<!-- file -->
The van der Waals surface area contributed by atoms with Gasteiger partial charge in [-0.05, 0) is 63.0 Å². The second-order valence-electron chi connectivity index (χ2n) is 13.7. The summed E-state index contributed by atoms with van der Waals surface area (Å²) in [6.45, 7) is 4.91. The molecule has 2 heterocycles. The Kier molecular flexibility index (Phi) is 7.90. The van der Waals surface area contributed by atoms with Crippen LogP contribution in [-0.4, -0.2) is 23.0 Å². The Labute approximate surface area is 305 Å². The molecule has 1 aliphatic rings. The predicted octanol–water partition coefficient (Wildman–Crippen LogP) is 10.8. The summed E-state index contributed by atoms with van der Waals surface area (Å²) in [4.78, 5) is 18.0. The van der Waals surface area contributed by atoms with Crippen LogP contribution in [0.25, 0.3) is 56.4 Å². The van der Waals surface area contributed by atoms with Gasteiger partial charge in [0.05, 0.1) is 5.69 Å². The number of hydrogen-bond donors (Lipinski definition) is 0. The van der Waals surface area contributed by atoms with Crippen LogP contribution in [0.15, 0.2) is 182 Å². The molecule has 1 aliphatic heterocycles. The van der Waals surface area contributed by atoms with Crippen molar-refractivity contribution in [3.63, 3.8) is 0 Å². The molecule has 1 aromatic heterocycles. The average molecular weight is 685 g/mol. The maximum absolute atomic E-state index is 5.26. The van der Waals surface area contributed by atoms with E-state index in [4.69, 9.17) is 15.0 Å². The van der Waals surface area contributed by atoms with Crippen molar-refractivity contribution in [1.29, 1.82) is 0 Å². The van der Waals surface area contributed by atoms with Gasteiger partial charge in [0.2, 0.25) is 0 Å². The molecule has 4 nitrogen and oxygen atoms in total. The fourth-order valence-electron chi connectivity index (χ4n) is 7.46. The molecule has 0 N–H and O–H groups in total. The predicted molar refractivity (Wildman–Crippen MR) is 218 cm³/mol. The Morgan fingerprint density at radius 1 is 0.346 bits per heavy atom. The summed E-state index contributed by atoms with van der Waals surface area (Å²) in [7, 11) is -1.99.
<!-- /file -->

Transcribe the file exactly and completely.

The van der Waals surface area contributed by atoms with Gasteiger partial charge in [-0.05, 0) is 63.0 Å². The second-order valence-electron chi connectivity index (χ2n) is 13.7. The summed E-state index contributed by atoms with van der Waals surface area (Å²) in [6.45, 7) is 4.91. The molecule has 2 heterocycles. The Kier molecular flexibility index (Phi) is 7.90. The van der Waals surface area contributed by atoms with Crippen LogP contribution in [-0.4, -0.2) is 23.0 Å². The Labute approximate surface area is 305 Å². The molecule has 1 aliphatic rings. The predicted octanol–water partition coefficient (Wildman–Crippen LogP) is 10.8. The summed E-state index contributed by atoms with van der Waals surface area (Å²) in [4.78, 5) is 18.0. The van der Waals surface area contributed by atoms with Crippen LogP contribution in [0.25, 0.3) is 56.4 Å². The van der Waals surface area contributed by atoms with Gasteiger partial charge in [0.05, 0.1) is 5.69 Å². The number of hydrogen-bond donors (Lipinski definition) is 0. The van der Waals surface area contributed by atoms with Crippen LogP contribution in [0.15, 0.2) is 182 Å². The molecule has 1 aliphatic heterocycles. The van der Waals surface area contributed by atoms with Crippen molar-refractivity contribution in [3.63, 3.8) is 0 Å². The molecule has 1 aromatic heterocycles. The average molecular weight is 685 g/mol. The maximum absolute atomic E-state index is 5.26. The van der Waals surface area contributed by atoms with E-state index in [4.69, 9.17) is 15.0 Å². The van der Waals surface area contributed by atoms with Crippen molar-refractivity contribution in [1.29, 1.82) is 0 Å². The van der Waals surface area contributed by atoms with Gasteiger partial charge in [0.2, 0.25) is 0 Å². The molecule has 4 nitrogen and oxygen atoms in total. The fourth-order valence-electron chi connectivity index (χ4n) is 7.46. The molecule has 0 N–H and O–H groups in total. The predicted molar refractivity (Wildman–Crippen MR) is 218 cm³/mol. The Morgan fingerprint density at radius 1 is 0.346 bits per heavy atom. The summed E-state index contributed by atoms with van der Waals surface area (Å²) in [7, 11) is -1.99.